Cuba has a rich history of filmmaking, producing a diverse range of cinematic works over the years. From early propaganda films to groundbreaking experimental works, Cuban cinema has played an important role in both the artistic and political landscape of the country.

One of the most influential periods in Cuban cinema was the “New Cuban Cinema” movement of the 1960s and 1970s.

This movement was characterized by a commitment to social realism and a rejection of Hollywood-style commercialism, and produced some of the most iconic and groundbreaking films in Cuban history.

Best Cuban Movies

Today, Cuban cinema continues to evolve and thrive, with a new generation of filmmakers exploring new themes and styles. From intimate dramas to historical epics, Cuban movies offer a unique window into the culture, history, and politics of this fascinating country.

1. Una noche (One Night, 2012)

“Una noche” (One Night) is a 2012 Cuban film directed by Lucy Mulloy. The film follows the story of three young friends, Raul, Elio, and Lila, who live in Havana and dream of escaping to Miami.

The film explores their struggle to survive in a harsh and oppressive environment, and their determination to pursue a better life.

The film was praised for its raw and honest portrayal of life in contemporary Cuba, and its powerful exploration of themes such as poverty, immigration, and the search for freedom.

It was also praised for the strong performances of the cast of young actors, particularly Dariel Arrechaga in the role of Raul.

“Una noche” premiered at the 2012 Berlin International Film Festival, where it won several awards, including the Best Actor Award for Arrechaga.

The film was also shown at the Tribeca Film Festival and the San Francisco International Film Festival, among others.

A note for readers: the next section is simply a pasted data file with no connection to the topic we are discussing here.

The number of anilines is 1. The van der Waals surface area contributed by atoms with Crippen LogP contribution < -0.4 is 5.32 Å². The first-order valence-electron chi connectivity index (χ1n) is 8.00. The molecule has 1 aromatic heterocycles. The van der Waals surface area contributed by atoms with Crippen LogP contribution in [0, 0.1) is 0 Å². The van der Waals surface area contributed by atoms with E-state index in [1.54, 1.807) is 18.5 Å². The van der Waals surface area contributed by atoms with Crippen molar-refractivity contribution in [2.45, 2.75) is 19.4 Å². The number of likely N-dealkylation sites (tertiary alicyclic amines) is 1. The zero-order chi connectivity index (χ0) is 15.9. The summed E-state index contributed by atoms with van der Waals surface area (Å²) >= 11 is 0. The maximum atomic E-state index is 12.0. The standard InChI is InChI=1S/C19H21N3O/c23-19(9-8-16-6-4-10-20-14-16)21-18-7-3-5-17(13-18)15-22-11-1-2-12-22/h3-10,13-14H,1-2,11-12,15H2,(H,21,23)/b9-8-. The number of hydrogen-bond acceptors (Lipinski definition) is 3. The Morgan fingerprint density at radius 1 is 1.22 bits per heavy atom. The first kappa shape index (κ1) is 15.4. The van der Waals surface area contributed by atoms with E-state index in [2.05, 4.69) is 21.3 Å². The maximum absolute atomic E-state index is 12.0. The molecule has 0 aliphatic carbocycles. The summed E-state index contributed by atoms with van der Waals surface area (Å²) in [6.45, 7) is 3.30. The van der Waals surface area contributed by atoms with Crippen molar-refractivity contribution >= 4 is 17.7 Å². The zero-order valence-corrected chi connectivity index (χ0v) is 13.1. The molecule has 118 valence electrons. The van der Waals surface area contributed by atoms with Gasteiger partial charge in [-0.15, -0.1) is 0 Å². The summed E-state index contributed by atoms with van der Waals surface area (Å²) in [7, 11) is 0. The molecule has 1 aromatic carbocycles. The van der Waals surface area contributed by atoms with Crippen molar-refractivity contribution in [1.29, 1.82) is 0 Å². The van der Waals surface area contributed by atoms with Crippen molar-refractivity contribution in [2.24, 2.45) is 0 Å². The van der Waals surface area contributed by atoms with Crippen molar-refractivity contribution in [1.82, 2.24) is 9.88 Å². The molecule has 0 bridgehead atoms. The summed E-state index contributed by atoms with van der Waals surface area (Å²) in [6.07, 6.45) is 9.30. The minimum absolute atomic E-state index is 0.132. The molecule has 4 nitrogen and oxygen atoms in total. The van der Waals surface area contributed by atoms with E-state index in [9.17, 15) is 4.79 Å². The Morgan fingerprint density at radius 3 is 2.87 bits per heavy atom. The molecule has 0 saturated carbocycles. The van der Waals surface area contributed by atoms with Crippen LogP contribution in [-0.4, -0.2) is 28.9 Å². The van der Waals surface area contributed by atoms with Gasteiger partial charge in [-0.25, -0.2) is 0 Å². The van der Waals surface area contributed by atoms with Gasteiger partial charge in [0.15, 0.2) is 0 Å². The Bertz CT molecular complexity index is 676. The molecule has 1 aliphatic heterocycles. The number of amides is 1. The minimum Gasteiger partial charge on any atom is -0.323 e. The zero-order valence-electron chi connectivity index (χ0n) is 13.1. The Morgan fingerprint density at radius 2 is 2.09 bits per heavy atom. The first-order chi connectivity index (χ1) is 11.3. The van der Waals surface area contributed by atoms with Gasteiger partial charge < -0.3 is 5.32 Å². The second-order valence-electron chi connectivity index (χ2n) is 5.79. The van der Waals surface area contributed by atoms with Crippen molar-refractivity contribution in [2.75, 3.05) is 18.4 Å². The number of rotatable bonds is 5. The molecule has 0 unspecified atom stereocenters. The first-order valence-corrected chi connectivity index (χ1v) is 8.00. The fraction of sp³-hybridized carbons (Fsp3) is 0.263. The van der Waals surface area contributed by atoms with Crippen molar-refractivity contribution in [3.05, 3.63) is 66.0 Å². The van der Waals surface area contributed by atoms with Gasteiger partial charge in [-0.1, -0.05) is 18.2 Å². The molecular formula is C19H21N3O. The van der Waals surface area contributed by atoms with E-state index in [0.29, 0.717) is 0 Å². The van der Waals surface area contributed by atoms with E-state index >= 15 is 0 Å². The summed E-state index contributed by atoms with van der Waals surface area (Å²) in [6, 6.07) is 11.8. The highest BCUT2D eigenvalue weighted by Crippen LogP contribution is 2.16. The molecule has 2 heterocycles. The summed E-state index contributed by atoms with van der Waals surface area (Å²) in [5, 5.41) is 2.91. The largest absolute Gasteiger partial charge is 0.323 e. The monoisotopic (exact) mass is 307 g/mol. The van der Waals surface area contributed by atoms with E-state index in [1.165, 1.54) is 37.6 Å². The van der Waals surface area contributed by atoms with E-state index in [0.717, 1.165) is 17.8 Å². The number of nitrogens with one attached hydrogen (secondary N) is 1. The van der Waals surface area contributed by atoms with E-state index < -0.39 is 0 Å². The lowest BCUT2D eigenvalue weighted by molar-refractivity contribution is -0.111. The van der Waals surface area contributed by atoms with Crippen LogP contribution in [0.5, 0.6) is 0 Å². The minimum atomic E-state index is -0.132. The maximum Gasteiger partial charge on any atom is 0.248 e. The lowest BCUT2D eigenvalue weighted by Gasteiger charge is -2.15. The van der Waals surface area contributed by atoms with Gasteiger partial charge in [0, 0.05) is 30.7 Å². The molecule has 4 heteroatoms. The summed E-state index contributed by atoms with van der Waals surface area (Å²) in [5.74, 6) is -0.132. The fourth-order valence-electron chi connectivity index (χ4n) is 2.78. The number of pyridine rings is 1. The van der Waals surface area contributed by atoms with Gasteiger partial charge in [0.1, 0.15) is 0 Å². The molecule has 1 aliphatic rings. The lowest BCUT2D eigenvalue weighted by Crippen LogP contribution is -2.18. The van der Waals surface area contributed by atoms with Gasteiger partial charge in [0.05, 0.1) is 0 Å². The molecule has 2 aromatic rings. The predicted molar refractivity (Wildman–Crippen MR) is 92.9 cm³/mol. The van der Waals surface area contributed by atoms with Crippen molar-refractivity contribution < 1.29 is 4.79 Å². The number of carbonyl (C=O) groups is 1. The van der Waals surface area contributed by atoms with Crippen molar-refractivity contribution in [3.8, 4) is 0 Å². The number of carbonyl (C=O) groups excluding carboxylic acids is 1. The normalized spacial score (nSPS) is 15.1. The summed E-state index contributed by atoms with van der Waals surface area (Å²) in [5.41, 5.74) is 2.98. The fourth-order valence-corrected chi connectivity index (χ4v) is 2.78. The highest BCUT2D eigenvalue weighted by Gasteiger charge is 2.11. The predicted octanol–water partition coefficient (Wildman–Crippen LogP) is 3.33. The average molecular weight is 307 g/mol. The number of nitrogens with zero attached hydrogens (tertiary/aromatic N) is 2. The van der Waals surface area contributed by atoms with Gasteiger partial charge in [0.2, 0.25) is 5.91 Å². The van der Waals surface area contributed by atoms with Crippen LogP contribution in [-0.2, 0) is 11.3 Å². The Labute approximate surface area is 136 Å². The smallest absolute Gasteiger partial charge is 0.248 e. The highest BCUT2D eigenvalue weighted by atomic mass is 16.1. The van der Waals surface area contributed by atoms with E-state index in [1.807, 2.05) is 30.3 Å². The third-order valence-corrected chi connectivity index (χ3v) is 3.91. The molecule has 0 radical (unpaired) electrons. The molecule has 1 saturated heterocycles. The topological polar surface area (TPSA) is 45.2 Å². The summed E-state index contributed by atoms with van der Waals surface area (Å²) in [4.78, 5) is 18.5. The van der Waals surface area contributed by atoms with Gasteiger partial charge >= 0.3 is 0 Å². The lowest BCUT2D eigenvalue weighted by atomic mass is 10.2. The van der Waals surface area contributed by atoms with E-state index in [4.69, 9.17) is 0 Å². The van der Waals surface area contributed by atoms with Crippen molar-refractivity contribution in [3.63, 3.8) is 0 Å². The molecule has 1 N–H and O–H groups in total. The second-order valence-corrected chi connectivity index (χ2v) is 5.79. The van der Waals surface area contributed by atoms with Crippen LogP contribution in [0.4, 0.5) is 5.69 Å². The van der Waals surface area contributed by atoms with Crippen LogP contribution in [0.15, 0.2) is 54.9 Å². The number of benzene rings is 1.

It is considered to be one of the most important films to come out of contemporary Cuban cinema, and a powerful and emotional exploration of the human experience in a challenging and difficult environment.

Una Noche
  • Factory sealed DVD
  • Javier Nunez Florian, Maria Adelaida Mendez Bonet, Anailin de la Rua de la Torre (Actors)
  • Lucy Mulloy (Director) - Sandy Perez Aguila (Producer)
  • English (Publication Language)
  • Audience Rating: NR (Not Rated)

2. Viva Cuba (2005)

“Viva Cuba” is a 2005 Cuban drama film directed by Juan Carlos Cremata Malberti and Iraida Malberti Cabrera.

The movie tells the story of two young friends, Malú and Jorgito, who embark on a journey across Cuba in search of a way to prevent Malú from leaving the country with her mother.


The film’s plot centers around the conflict between Malú’s mother and Jorgito’s mother. Malú’s mother plans to leave Cuba with her daughter and start a new life in another country, while Jorgito’s mother objects to this plan and tries to stop Malú’s mother from leaving.

Malú and Jorgito, who are inseparable friends, decide to run away and find Malú’s father, who lives in another part of Cuba. The two embark on a dangerous journey across the country, encountering a variety of obstacles along the way.

Through the eyes of these two young protagonists, the film offers a poignant and insightful look into the complex social and political realities of Cuba.

The movie was praised for its strong performances, its vivid portrayal of Cuban culture and society, and its ability to explore difficult themes in a way that is accessible to audiences of all ages. “Viva Cuba” remains a beloved classic of Cuban cinema to this day.

Viva Cuba (English Subtitled)
  • Amazon Prime Video (Video on Demand)
  • Tarrau Broche, Milo Avila, Larisa Vega Alamar (Actors)
  • Juan Carlos Cremata Malberti (Director) - Juan Carlos Cremata (Writer) - Nicolas Duval-Adassovsky...
  • (Playback Language)
  • Audience Rating: NR (Not Rated)

3. Conducta (Behavior, 2014)

“Conducta” (English title: “Behavior”) is a 2014 Cuban drama film directed by Ernesto Daranas. The film tells the story of Chala, a troubled and neglected 11-year-old boy living in Havana with his alcoholic mother.

Chala’s life is changed when his beloved teacher, Carmela, is forced to retire due to her age, and is replaced by a strict new teacher who does not understand or appreciate Chala’s unique talents.